In an "offer letter" dated April 29, 2011, Spreter was given two options: (1) move to a different position in Amerisource's corporate headquarters in Chesterbrook, Pennsylvania, or (2) accept a severance package. (Pl's Ex. 33) She chose neither option, electing instead to resign without a severance. Spreter contends that the April 29, 2011 letter- which she considered an "ultimatum"- was retaliation for complaints she made about Amerisource's diversity recruiting policy.

It is undisputed that the April 29, 2011 letter came approximately one year after A.J. Cafentzis became Spreter's direct supervisor as a result of a company-wide management restructuring.

According to Spreter, around the same time that Ceffentzis became her supervisor, she began making complaints about what she believed to be Amerisource's "discriminatory conduct"-i.e., "placing individuals in jobs based on things other than qualifications such as race and sex." (Spreter Dep. p. 57-59)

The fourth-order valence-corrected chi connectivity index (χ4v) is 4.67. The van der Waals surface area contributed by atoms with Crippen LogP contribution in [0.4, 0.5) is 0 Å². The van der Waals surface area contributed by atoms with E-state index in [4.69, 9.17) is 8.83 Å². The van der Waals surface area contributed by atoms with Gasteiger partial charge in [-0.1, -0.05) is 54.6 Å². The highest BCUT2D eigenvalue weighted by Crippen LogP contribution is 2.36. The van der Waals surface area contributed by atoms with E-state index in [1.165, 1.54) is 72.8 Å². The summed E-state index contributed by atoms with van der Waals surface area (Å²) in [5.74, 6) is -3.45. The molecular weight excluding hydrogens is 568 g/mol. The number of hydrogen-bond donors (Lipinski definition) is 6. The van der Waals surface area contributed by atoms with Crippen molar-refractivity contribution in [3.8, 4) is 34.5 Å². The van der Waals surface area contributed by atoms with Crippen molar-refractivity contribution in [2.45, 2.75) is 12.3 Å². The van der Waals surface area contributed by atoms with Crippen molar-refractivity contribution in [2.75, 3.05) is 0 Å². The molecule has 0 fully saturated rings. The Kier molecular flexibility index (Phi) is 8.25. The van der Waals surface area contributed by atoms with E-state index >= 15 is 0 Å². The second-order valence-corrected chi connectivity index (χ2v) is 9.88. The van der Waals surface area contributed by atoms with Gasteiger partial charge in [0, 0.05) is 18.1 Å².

Sometime in the year prior to Spreter's termination of employment, Spreter "contacted Pedro [Veliz, Amerisource's recruiting manager] to express concern" that Jay Webster was hired for an open Senior HRD position "because he was a male." (Id. p. 83, 295-96) When further asked at her deposition, "To whom did you make a complaint about naming Jay to the position...?" Spreter testified, "I complained to Pedro Veliz. I complained to Michelle Bridges. I complained to June Barry. I complained to Meryl Harrari. I complained to [my direct supervisor] A.J. I complained to James Frary. I complained to Nicole Carlyle. I complained to June Bruni. I complained to my peers, the HRDs." (Id. p. 298-99)